Project HEAL uses faith-based learning to promote early cancer screening in African American churches
The Community Health Awareness, Messages, and Prevention (CHAMP) lab at the University of Maryland’s School of Public Health has had great success in increasing cancer knowledge and screening through Project HEAL, reaching 375 people in 15 African American churches in Prince George’s County from 2015 to 2017.
“But there is always more to be done,” said Dr. Cheryl Knott, founding director of the CHAMP research lab. She and the rest of the lab team are working on expanding the project to reach more individuals.
“Even though the work that we’re doing is important, it’s a drop in the bucket compared to the need that is out there,” Dr. Knott said.
African-Americans are disproportionately affected by cancer — black men are twice as likely than any other ethnic group to die of prostate cancer, black women succomb to breast cancer more frequently, and both black men and women have higher incidence rates of colorectal cancer.
Though screenings are available for all three cancers, access to quality health care can be a barrier for many in under-served communities. Knott has spent her career studying this disparity, and how to integrate cancer education into communities who already link health and spirituality.
Project HEAL, for Health through Early Awareness through Learning, is a five-year, community-based project funded by the American Cancer Society. The project team has worked with adult African-Americans in faith-based settings to share information about breast, prostate and colorectal cancer screening.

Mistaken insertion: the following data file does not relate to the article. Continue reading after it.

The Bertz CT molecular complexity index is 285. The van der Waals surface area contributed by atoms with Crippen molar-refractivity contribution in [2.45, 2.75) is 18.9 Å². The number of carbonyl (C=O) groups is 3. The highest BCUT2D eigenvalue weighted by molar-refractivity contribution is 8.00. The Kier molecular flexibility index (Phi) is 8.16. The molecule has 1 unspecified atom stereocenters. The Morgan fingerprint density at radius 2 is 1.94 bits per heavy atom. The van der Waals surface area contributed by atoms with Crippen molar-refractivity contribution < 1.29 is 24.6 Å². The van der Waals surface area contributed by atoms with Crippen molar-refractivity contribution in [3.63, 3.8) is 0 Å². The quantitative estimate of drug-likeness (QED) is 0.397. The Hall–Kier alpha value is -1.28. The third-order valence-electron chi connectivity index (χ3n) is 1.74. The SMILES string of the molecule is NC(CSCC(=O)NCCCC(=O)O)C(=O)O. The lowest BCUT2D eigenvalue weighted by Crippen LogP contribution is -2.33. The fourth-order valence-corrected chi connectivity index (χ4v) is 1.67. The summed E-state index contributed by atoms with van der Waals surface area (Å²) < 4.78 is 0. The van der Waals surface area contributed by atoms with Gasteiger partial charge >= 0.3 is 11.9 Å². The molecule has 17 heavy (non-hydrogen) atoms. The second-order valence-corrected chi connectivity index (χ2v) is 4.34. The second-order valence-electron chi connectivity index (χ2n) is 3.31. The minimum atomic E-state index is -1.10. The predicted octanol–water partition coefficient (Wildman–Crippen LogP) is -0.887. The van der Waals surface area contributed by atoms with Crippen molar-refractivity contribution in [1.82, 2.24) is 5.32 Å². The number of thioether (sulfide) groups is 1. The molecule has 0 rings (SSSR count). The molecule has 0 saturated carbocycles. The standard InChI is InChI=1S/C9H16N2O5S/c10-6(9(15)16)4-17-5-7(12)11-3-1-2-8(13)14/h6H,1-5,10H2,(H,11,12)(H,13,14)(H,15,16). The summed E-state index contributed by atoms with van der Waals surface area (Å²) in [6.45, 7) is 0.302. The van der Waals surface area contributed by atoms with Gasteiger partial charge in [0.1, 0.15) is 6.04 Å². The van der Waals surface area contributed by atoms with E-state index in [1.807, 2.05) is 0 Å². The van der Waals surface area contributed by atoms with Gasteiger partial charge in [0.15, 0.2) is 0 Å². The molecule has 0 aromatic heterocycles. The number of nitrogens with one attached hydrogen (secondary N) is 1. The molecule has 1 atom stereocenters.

At each church, Project HEAL works to educate and train community health advisors, who lead a series of three workshops where they encourage people to get tested for cancer early, by using spiritual themes and relevant scripture.
Research data indicated that Project HEAL significantly increased participants’ knowledge about breast, prostate and colorectal cancer, as well as their cancer screening behaviors. The gains were sustained over two years.
But, resources will decide how big the project will be in Maryland. Knott hopes to eventually expand the project statewide, and is looking into grants for expansion.
“I’d like to see every faith-based organization that has an interest in health promotion be able to access our training and materials free of charge,” Knott added.